Shelf Awareness for Wednesday, May 26, 2021

Margaret K. McElderry Books: Tender Beasts by Liselle Sambury

Scholastic Press: Heroes: A Novel of Pearl Harbor by Alan Gratz

Flatiron Books: Anita de Monte Laughs Last by Xochitl Gonzalez

Peachtree Publishers: King & Kayla and the Case of the Downstairs Ghost (King & Kayla) by Dori Hillestad Butler, illustrated by Nancy Meyers

Doubleday Books: The Husbands by Holly Gramazio

Quotation of the Day

Booksellers: 'The Superheroes of the Book Industry'

"I confess it; the biggest surprise is how little I grasped the sheer mechanics of bookselling. It's a hefty, complex business. I always knew booksellers were the superheroes of the book industry, but now, as I work to set up my own bookstore for the first time, I'm amazed that any of them find time to read and recommend books at all, much less network, draw up inventive ideas, or, I don't know, pet their cats."

--Julie Berry, writer and owner of the Author's Note bookstore, Medina N.Y., in a q&a with Cynsations

Holiday House: The Five Impossible Tasks of Eden Smith by Tom Llewellyn; The Selkie's Daughter by Linda Crotta Brennan


CALIBA Seeking New Executive Director

Following the news that California Independent Booksellers Alliance executive director Calvin Crosby is buying Betsy Burton's interest in the King's English Bookshop, Salt Lake City, Utah, CALIBA has begun looking for a new executive director.

CALIBA's board of directors will work with a hiring committee consisting of president Melinda Powers of Bookshop Santa Cruz, Santa Cruz; incoming president Mary Williams of Skylight Books, Los Angeles; board member Mark O'Neal of Karel/Dutton Group; Julia Cowlishaw of Vroman's and Book Soup, Pasadena and West Hollywood; Andy Perham of Books Inc. and Compass Books in the Bay Area; Tina Ferguson of Face in a Book, El Dorado Hills; and Katie Orphan of Chevalier's Books, Los Angeles, as well as Calvin Crosby.

Calvin Crosby

The CALIBA board of directors congratulated Crosby "on this next adventure in his bookselling career and [we] thank him for the leadership, vision, and dedication he has devoted to both NCIBA and then CALIBA, newly formed in 2019 under his stewardship."

CALIBA president Melinda Powers added, "Calvin has led with passion, grace, and unending hard work, bringing CALIBA through an unprecedented pandemic and the challenges of 2020, and positioning us to innovate and thrive together as an all-California power in the years to come. We will dearly miss Calvin and the energy he has brought to the Alliance, even as we are excited to move forward with the opportunities provided by this bittersweet transition."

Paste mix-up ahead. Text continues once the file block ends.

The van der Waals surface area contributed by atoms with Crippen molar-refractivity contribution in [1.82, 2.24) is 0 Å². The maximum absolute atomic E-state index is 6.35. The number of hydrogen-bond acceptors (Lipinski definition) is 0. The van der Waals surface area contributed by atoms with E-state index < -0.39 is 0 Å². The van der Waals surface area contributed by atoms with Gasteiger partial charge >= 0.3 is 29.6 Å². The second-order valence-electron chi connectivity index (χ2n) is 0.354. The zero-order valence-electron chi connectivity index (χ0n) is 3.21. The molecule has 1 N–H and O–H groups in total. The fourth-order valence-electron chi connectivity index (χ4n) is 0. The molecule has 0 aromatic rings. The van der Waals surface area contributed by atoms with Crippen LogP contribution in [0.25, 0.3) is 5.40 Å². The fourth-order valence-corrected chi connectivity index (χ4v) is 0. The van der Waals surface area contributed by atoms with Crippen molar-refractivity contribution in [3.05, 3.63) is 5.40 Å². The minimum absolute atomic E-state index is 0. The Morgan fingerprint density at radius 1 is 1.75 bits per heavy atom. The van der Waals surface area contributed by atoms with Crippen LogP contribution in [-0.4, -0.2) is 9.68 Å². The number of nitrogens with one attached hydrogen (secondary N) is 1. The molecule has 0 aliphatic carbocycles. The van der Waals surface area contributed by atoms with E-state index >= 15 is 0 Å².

CALIBA noted that the new executive director "will join an existing, experienced office staff. The CALIBA hiring committee will explore alternative organizational and pay structures for the CALIBA office as a whole to best match the qualifications and skills of the applicants to the open position. We are also looking for candidates who value diversity, equity, and inclusion in our book community and will further the organization and the membership's anti-racist growth and training." The full job description can be found here. Applicants should e-mail a cover letter and resume here.

Amistad Press: The Survivors of the Clotilda: The Lost Stories of the Last Captives of the American Slave Trade by Hannah Durkin

L.A.'s Eso Won Books Named Bookstore of the Year

Congratulations to Eso Won Books, Los Angeles, Calif., which was named PW's Bookstore of the Year, and to Toi Crockett, field account manager at Simon & Schuster, primarily for accounts in the western states, who was named PW's Rep of the Year.

Owned by James Fugate and Tom Hamilton, Eso Won "has long been one of the country's preeminent Black-owned bookstores and, of course, was indispensable this past year," Ellen Adler, publisher of the New Press, wrote in her nominating letter. "But that's nothing new: it has long been indispensable--as those who are lucky enough to count it as their local bookstore or who have made the pilgrimage and had a visit well know."

Toi Crockett

In her nominating letter, Barbara Peters, owner of the Poisoned Pen Bookstore in Scottsdale, Ariz., described Crockett as "highly skilled, massively competent, endlessly cheerful and creative. Our whole S&S account, which is huge, depends mostly on her. She has mastered the supply side, she catches my errors, she suggests opportunities, and she seems to work 18/7 days." 

Viva Books Opens in Baltimore, Md.

Viva Books, a used and new bookstore with an arts focus, has opened for business in Baltimore, Md. For now the shop is open Thursday through Sunday from 11 a.m. to 7 p.m., but owner Viva Stowell hopes to add hours and staff as the city continues to reopen.